Under the Results Data Initiative, we analyzed the World Bank’s RBF Health portfolio. Expenditures on results verification across the portfolio averaged 10% – higher than the 2-3% spend on M&E in most development projects. A relatively small, uni-sectorial portfolio, RBF took a mixed approach to results verification – using a combination of third-party monitoring and administrative data. Our analysis suggests RBF was able to take a systems capability approach. In weaker data ecosystems, programs invested more in long-term government strengthening and relying more on third-party monitoring for verification; in stronger systems, investing and using more government systems as verification. We also noticed an increase in templatization over time – indicating the potential for RBF to achieve benefits at scale over time in other sectors, as well.
3. Get the Communications Right
And last – but not least – we data advocates must get the communications about and for data right, in order to encourage data use and long-term investment. Often, data dissemination was mistaken for data communication. Lengthy, text-heavy reports – frequently produced by government ministries and development partner agencies – may not be in line with policymakers’ information consumption habits, limiting data use.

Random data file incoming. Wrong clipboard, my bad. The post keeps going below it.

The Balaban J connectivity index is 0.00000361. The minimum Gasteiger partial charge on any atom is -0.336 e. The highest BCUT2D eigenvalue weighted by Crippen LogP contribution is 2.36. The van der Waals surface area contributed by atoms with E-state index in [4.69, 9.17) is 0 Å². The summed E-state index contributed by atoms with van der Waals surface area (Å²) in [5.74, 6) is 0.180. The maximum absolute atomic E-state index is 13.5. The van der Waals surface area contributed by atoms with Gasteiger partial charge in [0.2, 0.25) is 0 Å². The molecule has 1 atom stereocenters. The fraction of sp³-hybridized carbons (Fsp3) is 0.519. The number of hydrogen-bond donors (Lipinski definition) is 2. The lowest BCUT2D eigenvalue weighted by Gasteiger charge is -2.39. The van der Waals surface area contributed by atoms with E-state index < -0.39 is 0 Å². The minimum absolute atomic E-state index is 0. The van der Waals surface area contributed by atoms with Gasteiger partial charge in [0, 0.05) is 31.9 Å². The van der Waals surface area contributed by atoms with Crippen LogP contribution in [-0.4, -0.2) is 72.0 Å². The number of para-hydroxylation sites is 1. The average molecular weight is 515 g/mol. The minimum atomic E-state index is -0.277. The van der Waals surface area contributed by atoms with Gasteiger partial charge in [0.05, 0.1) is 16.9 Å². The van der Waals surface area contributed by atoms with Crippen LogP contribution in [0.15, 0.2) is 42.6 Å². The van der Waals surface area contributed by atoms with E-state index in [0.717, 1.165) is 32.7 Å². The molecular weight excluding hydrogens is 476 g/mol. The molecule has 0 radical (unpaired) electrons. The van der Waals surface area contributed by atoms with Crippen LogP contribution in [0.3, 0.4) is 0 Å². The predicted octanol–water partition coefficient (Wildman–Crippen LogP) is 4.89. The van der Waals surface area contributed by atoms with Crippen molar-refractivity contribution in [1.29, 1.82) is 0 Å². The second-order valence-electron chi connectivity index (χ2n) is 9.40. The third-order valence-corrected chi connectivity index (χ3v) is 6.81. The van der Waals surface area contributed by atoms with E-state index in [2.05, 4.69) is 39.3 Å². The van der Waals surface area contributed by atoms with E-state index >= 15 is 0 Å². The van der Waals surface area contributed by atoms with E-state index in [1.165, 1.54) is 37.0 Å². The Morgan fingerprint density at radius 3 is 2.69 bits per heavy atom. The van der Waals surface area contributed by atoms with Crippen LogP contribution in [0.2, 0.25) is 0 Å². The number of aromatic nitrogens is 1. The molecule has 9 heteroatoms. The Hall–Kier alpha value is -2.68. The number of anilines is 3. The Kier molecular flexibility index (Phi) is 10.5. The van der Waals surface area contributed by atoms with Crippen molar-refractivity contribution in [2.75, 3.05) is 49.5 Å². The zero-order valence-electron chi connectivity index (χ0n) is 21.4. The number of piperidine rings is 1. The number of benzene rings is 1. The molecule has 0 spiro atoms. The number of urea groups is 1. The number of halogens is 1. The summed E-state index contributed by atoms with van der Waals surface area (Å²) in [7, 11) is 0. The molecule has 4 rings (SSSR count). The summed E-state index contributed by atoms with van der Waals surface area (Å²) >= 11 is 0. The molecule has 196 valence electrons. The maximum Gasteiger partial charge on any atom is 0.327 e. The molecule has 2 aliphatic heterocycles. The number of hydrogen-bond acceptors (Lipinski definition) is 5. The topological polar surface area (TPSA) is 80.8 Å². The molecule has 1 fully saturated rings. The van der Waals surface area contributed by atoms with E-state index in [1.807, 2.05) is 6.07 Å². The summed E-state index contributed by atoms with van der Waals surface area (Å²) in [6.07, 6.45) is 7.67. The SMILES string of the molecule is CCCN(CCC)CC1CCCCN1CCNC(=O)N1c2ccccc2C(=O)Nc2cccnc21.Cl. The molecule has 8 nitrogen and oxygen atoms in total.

“We [M&E/Statistical Unit] are very thin in terms of human resources. For example, we’re here at this meeting now, and our other colleague is at a district meeting. So nobody is in the office.”
Further, we often found a consistent under-investment in data units within ministries; and a siloing of data, systems, and program staff. We would argue this under-investment indicates a greater issue: understanding data use is valuable, does not always mean understanding that data is worth investing in. Much more advocacy and outreach needs to happen – across government and development partners – to increase support for, and long-term investment in, data systems strengthening.
So, where to next?
Over the coming months, we at Development Gateway will be digging deeper into country data ecosystems in partnership with UNICEF and Development Initiatives – we encourage you to look out for an official launch post on this work in the next weeks. We’ll also continue to explore country ecosystems through ongoing work on strengthening administrative and agricultural data use, and strengthening subnational data ecosystems.